Wikipedia, as usual, sums it up nicely:
Often regarded as the first important European jazz musician who made major contributions to the development of the idiom, he is also revered by guitarists worldwide as among the foremost exponents of the instrument. Reinhardt invented an entirely new style of jazz guitar technique (sometimes called ‘hot’ jazz guitar) that has since become a living musical tradition within French gypsy culture. With violinist Stéphane Grappelli, he co-founded the Quintette du Hot Club de France, described by critic Thom Jurek as “one of the most original bands in the history of recorded jazz.” Reinhardt’s most popular compositions have become jazz standards, including “Minor Swing”, “Daphne”, “Belleville”, “Djangology”, “Swing ’42”, and “Nuages”.
Here is a bio that accompanied Ken Burns’ jazz documentary on PBS. Reinhardt’s Wiki is appropriately called Djangopedia. Great examples of Reinhardt’s genius, as the Wikipedia entry suggests, are Nuages and Minor Swing. The video from the latter is from a version of Alice in Wonderland released in 1933. It doesn’t appear that the song was part of the soundtrack, but it is interesting. The actress is Charlotte Henry. Honeysuckle Rose may be more familiar to American audiences. An item on Reinhardt should mention Stephane Grappelli, who co-founded Quintette du Hot Club de France. Grappelli, in a long and distinguished career, played with everyone from Yo Yo Ma to Vassar Clements.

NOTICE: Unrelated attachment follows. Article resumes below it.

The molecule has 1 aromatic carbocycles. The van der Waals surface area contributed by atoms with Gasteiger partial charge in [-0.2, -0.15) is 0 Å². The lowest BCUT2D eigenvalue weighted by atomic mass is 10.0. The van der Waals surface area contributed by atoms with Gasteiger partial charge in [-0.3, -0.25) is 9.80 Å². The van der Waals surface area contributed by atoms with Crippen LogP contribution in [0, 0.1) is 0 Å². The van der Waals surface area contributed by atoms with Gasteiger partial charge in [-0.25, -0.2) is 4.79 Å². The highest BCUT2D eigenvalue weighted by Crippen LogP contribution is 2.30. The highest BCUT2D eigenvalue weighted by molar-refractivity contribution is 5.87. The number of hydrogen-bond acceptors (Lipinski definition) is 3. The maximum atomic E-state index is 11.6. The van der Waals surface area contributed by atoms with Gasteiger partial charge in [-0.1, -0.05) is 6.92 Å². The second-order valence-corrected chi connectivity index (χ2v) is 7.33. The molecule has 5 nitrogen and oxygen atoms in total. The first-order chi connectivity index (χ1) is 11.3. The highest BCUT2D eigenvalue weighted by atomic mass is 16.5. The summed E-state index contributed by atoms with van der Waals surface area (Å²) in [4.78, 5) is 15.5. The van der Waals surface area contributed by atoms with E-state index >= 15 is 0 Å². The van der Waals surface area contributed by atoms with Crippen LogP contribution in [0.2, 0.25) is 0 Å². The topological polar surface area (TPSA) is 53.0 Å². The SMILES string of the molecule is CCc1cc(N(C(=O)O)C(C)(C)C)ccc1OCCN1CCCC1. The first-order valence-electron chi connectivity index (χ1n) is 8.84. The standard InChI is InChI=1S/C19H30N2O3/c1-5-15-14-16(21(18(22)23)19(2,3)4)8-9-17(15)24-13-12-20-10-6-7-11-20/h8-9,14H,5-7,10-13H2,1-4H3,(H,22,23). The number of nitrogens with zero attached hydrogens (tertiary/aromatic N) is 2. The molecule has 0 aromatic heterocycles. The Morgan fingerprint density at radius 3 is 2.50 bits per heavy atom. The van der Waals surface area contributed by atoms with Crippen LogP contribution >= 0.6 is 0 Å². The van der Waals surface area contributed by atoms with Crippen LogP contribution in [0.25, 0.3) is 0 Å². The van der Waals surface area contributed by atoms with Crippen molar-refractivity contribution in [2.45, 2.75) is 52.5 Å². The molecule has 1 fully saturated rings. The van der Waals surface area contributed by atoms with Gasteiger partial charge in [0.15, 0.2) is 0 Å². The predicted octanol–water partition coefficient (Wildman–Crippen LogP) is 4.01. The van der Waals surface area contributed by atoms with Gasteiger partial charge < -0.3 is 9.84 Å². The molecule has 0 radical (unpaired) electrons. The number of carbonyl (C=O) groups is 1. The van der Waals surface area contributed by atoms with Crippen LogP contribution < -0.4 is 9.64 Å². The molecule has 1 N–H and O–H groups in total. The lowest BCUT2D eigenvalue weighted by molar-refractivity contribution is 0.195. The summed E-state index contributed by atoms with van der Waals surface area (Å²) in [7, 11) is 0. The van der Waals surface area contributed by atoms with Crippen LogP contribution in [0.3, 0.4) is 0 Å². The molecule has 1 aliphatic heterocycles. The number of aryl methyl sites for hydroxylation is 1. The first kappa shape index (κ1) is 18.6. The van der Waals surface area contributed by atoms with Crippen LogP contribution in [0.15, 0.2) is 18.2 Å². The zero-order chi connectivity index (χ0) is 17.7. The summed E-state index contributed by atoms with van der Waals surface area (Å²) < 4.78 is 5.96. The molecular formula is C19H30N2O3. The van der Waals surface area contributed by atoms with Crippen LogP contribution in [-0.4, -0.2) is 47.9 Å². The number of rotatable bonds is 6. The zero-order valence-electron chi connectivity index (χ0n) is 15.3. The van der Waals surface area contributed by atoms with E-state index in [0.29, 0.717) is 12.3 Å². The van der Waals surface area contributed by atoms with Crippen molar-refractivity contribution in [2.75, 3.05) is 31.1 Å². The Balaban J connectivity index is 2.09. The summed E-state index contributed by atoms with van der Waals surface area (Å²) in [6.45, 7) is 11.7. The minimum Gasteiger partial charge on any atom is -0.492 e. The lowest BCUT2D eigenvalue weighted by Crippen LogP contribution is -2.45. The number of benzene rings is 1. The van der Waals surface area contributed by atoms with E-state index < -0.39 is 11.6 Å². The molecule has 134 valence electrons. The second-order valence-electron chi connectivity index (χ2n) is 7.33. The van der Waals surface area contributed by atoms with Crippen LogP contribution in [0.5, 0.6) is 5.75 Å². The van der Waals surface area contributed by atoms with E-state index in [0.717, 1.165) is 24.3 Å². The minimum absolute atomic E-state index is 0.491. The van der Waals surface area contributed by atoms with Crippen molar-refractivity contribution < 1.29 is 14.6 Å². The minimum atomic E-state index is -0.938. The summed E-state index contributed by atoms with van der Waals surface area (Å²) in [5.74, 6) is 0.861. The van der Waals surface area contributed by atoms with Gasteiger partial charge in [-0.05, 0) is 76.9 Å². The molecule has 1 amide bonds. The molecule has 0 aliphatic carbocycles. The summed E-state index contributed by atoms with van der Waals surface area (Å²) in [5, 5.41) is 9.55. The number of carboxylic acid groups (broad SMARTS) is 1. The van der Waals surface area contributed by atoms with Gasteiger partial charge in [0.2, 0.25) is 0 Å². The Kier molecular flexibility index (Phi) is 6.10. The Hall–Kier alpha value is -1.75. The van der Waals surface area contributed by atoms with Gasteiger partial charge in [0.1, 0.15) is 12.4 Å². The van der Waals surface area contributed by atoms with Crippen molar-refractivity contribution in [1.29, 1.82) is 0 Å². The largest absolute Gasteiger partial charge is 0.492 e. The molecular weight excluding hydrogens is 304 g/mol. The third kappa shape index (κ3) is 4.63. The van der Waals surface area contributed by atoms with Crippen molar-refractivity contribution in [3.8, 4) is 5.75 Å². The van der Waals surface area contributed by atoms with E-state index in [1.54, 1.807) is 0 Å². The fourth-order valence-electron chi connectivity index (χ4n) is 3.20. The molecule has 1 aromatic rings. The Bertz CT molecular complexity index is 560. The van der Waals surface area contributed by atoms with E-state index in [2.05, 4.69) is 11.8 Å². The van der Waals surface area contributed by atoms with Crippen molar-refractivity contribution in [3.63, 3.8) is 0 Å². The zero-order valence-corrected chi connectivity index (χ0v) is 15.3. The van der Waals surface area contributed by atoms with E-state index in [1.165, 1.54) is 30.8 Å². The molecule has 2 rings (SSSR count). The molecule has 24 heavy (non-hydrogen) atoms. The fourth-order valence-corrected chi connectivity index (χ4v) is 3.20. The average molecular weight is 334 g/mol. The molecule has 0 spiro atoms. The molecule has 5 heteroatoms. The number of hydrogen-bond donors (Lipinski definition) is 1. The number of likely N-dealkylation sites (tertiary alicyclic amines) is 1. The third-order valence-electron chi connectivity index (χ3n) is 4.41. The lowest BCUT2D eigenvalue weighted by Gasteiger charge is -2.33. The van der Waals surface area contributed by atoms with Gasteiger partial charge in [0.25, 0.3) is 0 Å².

The above short bio has some footage of Reinhardt, which seems to be rare.